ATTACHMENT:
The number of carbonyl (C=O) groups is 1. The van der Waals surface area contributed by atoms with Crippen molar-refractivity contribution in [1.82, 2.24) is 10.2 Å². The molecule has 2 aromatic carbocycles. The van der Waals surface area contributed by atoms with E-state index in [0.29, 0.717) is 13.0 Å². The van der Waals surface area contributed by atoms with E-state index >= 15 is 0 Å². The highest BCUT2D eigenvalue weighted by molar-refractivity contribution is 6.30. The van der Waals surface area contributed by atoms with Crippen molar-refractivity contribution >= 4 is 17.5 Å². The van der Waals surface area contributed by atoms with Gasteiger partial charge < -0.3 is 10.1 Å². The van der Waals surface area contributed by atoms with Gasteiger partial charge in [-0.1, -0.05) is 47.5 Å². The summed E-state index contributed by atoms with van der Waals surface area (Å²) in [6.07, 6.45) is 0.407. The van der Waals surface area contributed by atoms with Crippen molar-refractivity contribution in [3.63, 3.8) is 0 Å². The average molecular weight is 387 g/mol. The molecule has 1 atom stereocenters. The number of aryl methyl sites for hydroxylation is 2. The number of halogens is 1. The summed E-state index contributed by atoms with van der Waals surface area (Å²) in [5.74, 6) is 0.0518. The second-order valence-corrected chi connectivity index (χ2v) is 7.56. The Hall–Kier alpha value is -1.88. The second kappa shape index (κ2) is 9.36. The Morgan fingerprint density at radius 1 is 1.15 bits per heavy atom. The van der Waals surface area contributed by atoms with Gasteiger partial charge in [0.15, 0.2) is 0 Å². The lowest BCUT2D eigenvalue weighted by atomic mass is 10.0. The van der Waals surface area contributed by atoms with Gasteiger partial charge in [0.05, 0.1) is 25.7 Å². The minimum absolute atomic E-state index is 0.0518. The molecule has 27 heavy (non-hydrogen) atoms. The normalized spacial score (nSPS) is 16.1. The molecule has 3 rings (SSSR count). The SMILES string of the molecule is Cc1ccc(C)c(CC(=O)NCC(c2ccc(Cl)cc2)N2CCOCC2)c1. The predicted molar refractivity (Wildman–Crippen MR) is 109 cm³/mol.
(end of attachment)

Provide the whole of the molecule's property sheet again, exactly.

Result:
The number of carbonyl (C=O) groups is 1. The van der Waals surface area contributed by atoms with Crippen molar-refractivity contribution in [1.82, 2.24) is 10.2 Å². The molecule has 2 aromatic carbocycles. The van der Waals surface area contributed by atoms with E-state index in [0.29, 0.717) is 13.0 Å². The van der Waals surface area contributed by atoms with E-state index >= 15 is 0 Å². The highest BCUT2D eigenvalue weighted by molar-refractivity contribution is 6.30. The van der Waals surface area contributed by atoms with Crippen molar-refractivity contribution >= 4 is 17.5 Å². The van der Waals surface area contributed by atoms with Gasteiger partial charge < -0.3 is 10.1 Å². The van der Waals surface area contributed by atoms with Gasteiger partial charge in [-0.1, -0.05) is 47.5 Å². The summed E-state index contributed by atoms with van der Waals surface area (Å²) in [6.07, 6.45) is 0.407. The van der Waals surface area contributed by atoms with Crippen molar-refractivity contribution in [3.63, 3.8) is 0 Å². The average molecular weight is 387 g/mol. The molecule has 1 atom stereocenters. The number of aryl methyl sites for hydroxylation is 2. The number of halogens is 1. The summed E-state index contributed by atoms with van der Waals surface area (Å²) in [5.74, 6) is 0.0518. The second-order valence-corrected chi connectivity index (χ2v) is 7.56. The Hall–Kier alpha value is -1.88. The second kappa shape index (κ2) is 9.36. The Morgan fingerprint density at radius 1 is 1.15 bits per heavy atom. The van der Waals surface area contributed by atoms with Gasteiger partial charge in [0.15, 0.2) is 0 Å². The lowest BCUT2D eigenvalue weighted by atomic mass is 10.0. The van der Waals surface area contributed by atoms with Gasteiger partial charge in [0.05, 0.1) is 25.7 Å². The minimum absolute atomic E-state index is 0.0518. The molecule has 27 heavy (non-hydrogen) atoms. The normalized spacial score (nSPS) is 16.1. The molecule has 3 rings (SSSR count). The SMILES string of the molecule is Cc1ccc(C)c(CC(=O)NCC(c2ccc(Cl)cc2)N2CCOCC2)c1. The predicted molar refractivity (Wildman–Crippen MR) is 109 cm³/mol.